After the elephant destroyed my bicycle, I scrambled around a bit to get a new bicycle put together in time for my tour with Jeff. The frame, fork, and rear rack came from Germany (thank you, Seb, for the delivery!). I sourced many parts from Turkey, but the brakes and brake levers came from China (those plus the frame and fork were actually all made in Taiwan). Spokes ended up being the last hold up (half from Germany, half from Turkey). I managed to get out for a very short ride (10km?) before boxing the bike up for my flight to Corfu.
Jeff from Boulder flew to Tirana and pedaled south for a couple weeks to meet me in Corfu. It’s the first bicycle tour we’ve done together. We’re about three weeks into it now, and it’s still going well.
Jeff’s a much better bicycle mechanic than I am which is great since I’m on a new bicycle with new (to me) fancy technology like through axles and (mechanical) disc brakes. At this point the only lingering problem I have is ghost shifting on my rear (10 year old) friction downtube shifter when I stand.
I had beautiful cool weather for the short ride in from the airport to the accommodation that Jeff had booked for a couple nights in Corfu.
It was great to have a day to check out the UNESCO-listed Corfu old town.
It was worth walking over to the old fort (early 15th century Venetian) to get views of the city and understand Corfu’s defensive position between the old fort and the new fort (16th century, also Venetian).
It was also good to have a rest day after my overnight flights from Antalya (via Istanbul and Athens), but what I didn’t realize at the time was that I was actually starting to get a bug of some sort (flu?).
The next morning we had a very short ride to get the ferry to Igoumenitsa, a city I pedaled through 11 years earlier with no comment.
Igoumenitsa still doesn’t deserve a comment. Jeff and I started pedaling uphill to Zagori. The uphill felt harder to me than it should. Still not realizing I was sick, I wrote it off to the fact that it had been over six months (back in Artvin!) since I had last pedaled a loaded touring bicycle uphill.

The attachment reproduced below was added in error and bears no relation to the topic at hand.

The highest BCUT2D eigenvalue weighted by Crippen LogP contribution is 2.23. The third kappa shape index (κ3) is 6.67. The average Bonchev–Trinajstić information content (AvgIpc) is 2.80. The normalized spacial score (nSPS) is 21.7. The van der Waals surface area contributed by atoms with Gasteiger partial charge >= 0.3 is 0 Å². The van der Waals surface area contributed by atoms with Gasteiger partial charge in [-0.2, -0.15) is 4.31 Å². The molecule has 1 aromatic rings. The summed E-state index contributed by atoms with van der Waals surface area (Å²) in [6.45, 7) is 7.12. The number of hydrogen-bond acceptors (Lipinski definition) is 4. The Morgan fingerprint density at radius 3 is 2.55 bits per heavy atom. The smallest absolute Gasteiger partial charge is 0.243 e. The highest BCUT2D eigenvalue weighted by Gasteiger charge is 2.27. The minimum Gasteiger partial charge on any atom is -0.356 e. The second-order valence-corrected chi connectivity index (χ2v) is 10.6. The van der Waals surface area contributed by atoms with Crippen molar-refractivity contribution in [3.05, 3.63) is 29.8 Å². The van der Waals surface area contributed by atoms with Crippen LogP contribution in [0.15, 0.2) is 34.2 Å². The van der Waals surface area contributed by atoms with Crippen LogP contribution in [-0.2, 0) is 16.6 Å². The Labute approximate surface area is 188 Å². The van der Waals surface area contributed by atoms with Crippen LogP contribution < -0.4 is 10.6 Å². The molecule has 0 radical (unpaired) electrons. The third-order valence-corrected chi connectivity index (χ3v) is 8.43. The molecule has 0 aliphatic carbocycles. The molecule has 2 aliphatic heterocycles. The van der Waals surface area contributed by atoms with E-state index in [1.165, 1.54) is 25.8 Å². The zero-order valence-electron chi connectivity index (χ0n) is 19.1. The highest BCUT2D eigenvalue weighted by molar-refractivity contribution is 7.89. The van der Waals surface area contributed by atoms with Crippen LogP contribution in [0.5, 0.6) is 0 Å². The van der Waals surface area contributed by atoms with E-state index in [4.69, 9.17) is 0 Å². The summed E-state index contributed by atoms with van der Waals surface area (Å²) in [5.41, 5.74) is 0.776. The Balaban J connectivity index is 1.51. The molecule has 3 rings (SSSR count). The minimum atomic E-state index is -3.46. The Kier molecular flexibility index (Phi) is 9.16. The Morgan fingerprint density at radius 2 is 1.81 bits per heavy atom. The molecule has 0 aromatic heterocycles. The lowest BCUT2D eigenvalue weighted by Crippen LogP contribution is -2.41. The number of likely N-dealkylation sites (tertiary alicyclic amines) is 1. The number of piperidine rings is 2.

We rolled into Zitsa around noon the next day
and were invited by an American warmshowers host, Anna, to stay at her place. Her husband, Kostas, is the excellent village baker. His spanakopita is fantastic.
We stayed two nights because of the rain, and by this time I realized I really needed to rest.
The uphill continued to get to the famous Zagori villages. The first site we visited was the stone bridge at Agios Menas.
We then explored Dilofo.
I skipped some further exploring to use my remaining energy for the climb up to Monodendri.
We camped nearby. In the morning Jeff walked down into Vikos Gorge. I was content to sit at the stunning viewpoint all by myself.
Wow, really? Beautiful stone villages and a fantastic gorge and I had never heard of Zagori before.
On the way down we poked around Vitsa.
It was mostly a cruise to one last lakeside camp before crossing into Albania.
Nice! I love it that you still have Madden Packs on the front of your bike – so sad they went out of business – they made great packs, we also still use ours.
The reason I still have those Madden front bags is because I was touring with only rear bags in Sri Lanka so they didn’t get destroyed by the elephant. Last I saw a friend of mine in Boulder, Kira, was still using some old Madden packs that I gave her.
Looks great! So many interesting places to see in the world!
Wow–you never cease to amaze me!